With his cane, Robert didn’t enjoy dancing as he once had, but he’d promised to take Livy for her birthday. The few times they’d come to the dance hall, mostly just swaying to the music, Livy couldn’t help seeing the adoring looks the other girls gave Robert—or the jealousy-tinged ones they threw at her when Robert refused to dance with anyone else. The appreciative glances and wistful sighs were the same wherever they went together.
But tonight she sat alone, with her polished dance shoes and her carefully curled hair. Without Robert. Livy simmered with frustration. She’d looked forward to a lovely evening all week. What would make him so late? A sudden thought turned her insides to ice and she dropped her hat into her lap. The inside of her cheek found its way between her teeth.
“Please let him be sober, God, please,” she whispered, the next song drowning out her quiet pleas. “I’ll forgive him any other excuse, if he’s sober.”
Robert had vowed, just three weeks before, that he was done imbibing—much to Livy’s relief. She couldn’t entirely blame him for turning to the bottle. There was so much he wanted to forget about his time overseas. Things he’d whispered to her, during moments of insobriety, which made her cringe in horror.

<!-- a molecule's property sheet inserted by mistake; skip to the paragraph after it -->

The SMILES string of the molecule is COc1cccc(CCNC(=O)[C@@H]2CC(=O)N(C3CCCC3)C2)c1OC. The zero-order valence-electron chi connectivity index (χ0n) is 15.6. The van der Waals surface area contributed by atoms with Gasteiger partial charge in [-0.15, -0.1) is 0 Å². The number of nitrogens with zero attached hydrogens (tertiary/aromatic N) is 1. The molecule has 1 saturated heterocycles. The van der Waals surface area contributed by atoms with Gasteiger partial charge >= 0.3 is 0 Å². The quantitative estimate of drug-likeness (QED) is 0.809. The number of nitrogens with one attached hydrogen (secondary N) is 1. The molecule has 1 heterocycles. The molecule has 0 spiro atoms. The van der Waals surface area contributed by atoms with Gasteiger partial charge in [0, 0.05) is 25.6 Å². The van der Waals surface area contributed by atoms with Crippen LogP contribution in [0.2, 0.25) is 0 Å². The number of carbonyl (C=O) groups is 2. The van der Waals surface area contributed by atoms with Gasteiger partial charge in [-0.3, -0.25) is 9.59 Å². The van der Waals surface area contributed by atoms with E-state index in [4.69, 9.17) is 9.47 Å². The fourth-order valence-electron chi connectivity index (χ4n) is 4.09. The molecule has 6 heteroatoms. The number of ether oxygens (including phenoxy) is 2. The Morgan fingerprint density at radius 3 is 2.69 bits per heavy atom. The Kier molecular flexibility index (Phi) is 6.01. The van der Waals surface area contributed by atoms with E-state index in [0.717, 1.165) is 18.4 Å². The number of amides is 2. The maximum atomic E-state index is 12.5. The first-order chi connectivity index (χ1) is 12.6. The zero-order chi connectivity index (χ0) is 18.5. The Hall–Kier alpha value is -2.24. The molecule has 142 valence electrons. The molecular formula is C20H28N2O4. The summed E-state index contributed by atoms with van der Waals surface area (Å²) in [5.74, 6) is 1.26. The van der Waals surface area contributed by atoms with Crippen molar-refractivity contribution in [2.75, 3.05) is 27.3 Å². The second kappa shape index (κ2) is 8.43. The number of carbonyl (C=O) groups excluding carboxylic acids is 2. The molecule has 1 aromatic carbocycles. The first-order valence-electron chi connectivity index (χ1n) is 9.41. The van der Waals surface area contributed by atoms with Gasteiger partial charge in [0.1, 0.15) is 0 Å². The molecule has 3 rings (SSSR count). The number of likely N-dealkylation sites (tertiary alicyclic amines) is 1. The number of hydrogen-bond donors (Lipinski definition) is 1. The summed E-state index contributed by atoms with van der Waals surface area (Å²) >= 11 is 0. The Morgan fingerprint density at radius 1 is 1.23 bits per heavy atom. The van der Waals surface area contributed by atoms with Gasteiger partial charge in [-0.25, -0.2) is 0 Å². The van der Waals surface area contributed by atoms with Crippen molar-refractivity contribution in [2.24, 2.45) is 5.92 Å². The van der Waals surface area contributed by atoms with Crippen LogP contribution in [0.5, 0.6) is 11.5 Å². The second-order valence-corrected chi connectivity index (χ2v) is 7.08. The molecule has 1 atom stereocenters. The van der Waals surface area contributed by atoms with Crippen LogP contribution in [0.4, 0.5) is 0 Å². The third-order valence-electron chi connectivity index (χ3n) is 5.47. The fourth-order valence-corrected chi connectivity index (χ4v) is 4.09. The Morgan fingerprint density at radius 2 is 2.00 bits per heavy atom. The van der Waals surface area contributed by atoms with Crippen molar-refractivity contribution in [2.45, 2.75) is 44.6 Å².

Robert’s stories had only increased her anxiety for her two older brothers, fighting in France. What were they experiencing there? Would they be driven to drink because of it?
Livy mentally shook her head at the thought. She couldn’t imagine Joel or Tom ever becoming drunk. They wouldn’t be alone in that resolve either. There were other men in their home town who hadn’t succumbed to drinking—some had even lost arms or legs or their eyesight. So why were they able to stay away from alcohol and Robert couldn’t? Not even Iowa’s statewide prohibition or Livy’s increased compassion toward him had stopped Robert from finding the bootleggers when he wanted.
For a moment, Livy imagined she could smell the fermented scent of Robert’s raw alcohol. She hated that smell and the way it clung to his breath and clothes. She gagged at the memory and sucked in a breath of the stale, warm air inside the dance hall to clear her nose.
She’d learned to read his drunken mood, too. If he was lumbering around the barn, muttering things to himself, he was angry. Angry at the Germans, at God, at her sometimes. She didn’t like the barbed comments he tossed her way, but those were preferable to the intense sadness he experienced more often.